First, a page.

• Michael LaBossiere said, on June 22, 2012 at 9:53 am

        The basic idea of allowing criminals to “get away” with certain crimes so as to further a broader investigation does seem to be a viable method of police work. For example, an undercover cop probably would not bust the street dealer when he is after the bigger guys behind it.

        The key problem with the Fast and Furious operation seems to be the tracking problem. After all, if the guns go out into the darkness of crime and then resurface in the hands of a street level criminal, that just tells us the obvious: guns get from here to there.

        Tracing the guns was a potentially good idea-if they could have actually traced them through the system. They should have tested it on a small scale to see if they could actually trace a gun-putting out 1,608 guns and then realizing it didn’t work was foolish.

        Having some familiarity with bureaucracies, I would go with the poor reasoning explanation. Even if it is claimed that Obama was plotting to use this as a basis on which to erode gun rights, then I would say that would be an idea even more stupid than letting guns go out in large numbers without knowing whether they could be tracked or not. After all, suppose it had gone as planned-the guns were traced through to Mexico. This would enable Obama to do what? Enforce existing laws about not selling guns illegally?

    • Michael LaBossiere said, on June 22, 2012 at 9:31 am

      That would be the reasonable counter. However, more should be done to make that case on the part of Holder. Also, they could release the information that does not pertain to the missions or techniques. Alternatively, since congress does handle matters of national security, they information could be turned over to a committee that has the right sort of “clearance” to know about such operations and they could review it.

      The conspiracy theory does damage their credibility-after all, it does make it sound like they are, in fact, on a witch hunt and after the president rather than after the truth.

      I’m impressed with the irrationality of people that fear Obama is involved in some sort of grand anti-gun conspiracy. After all, the main gun related legislation has been to expand carry rights and no new restrictive laws have been put forth under Obama’s direction. It has been claimed that his first term was just a clever ruse and he is setting the stage for his second term in which he takes America’s guns. That seems a bit far-fetched. After all, why wait that long when he could have done it his first term?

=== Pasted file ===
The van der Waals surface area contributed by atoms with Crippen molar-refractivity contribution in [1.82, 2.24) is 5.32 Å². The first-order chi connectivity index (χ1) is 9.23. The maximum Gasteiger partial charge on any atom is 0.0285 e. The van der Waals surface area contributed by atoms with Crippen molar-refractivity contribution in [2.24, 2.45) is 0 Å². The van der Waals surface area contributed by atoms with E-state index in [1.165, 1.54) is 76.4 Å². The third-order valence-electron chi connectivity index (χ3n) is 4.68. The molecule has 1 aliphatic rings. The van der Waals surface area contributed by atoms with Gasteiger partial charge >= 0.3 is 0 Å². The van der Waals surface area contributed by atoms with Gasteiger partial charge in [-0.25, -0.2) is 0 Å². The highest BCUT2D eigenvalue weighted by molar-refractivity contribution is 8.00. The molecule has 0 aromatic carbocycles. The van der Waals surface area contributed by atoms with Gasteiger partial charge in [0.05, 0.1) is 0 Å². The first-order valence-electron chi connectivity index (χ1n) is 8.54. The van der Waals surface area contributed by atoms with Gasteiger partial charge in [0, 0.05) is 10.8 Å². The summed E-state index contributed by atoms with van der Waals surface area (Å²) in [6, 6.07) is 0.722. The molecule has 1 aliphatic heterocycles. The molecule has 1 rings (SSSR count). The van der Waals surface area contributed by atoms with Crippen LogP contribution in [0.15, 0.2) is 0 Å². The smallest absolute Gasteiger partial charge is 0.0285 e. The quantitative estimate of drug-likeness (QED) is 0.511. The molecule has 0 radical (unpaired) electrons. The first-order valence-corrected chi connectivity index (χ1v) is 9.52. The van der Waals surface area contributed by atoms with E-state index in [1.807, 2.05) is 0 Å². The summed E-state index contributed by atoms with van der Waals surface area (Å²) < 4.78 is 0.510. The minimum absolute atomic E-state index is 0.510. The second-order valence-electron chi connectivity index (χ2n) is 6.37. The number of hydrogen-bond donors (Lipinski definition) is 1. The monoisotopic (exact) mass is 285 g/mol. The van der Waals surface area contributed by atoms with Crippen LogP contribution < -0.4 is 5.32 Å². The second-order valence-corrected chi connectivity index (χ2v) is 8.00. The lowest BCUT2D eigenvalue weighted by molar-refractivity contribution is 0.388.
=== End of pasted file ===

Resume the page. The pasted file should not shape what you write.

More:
5. magus71 said, on June 22, 2012 at 7:21 am

    Names in any government document can always be redacted, thus protecting sources and methods, just as happens in the intelligence community.

    But it seems suspicious that the only real “scandal” this administration has been (besides the scandalously bad way it’s governed) results in the AG and President withholding key documents that it would seem, if Holder told the truth, would prove them honest. Especially in “the most open administration in history.”

    And this administration certainly hasn’t cared much fgor sources and methods when it comes to convenient intelligence leaks that make the president look strong on terrorism et al.

    • Michael LaBossiere said, on June 22, 2012 at 9:42 am

      True, the documents could be redacted or provided to a committee with the right “clearance.” After all, congress is entrusted with secret information.

      To be fair to Obama, he has done relatively well if this is his only scandal.

      We don’t know if the leaks on national security were authorized by the president. If they were and the information proves to be harmful to the US, then he acted wrongly. It is interesting that some folks are really angry about the leaks because they make Obama look good (that is, strong on terror). Presumable Obama’s successes in foreign policy are supposed to remain unknown to the voters so that he can be cast as weak and ineffective.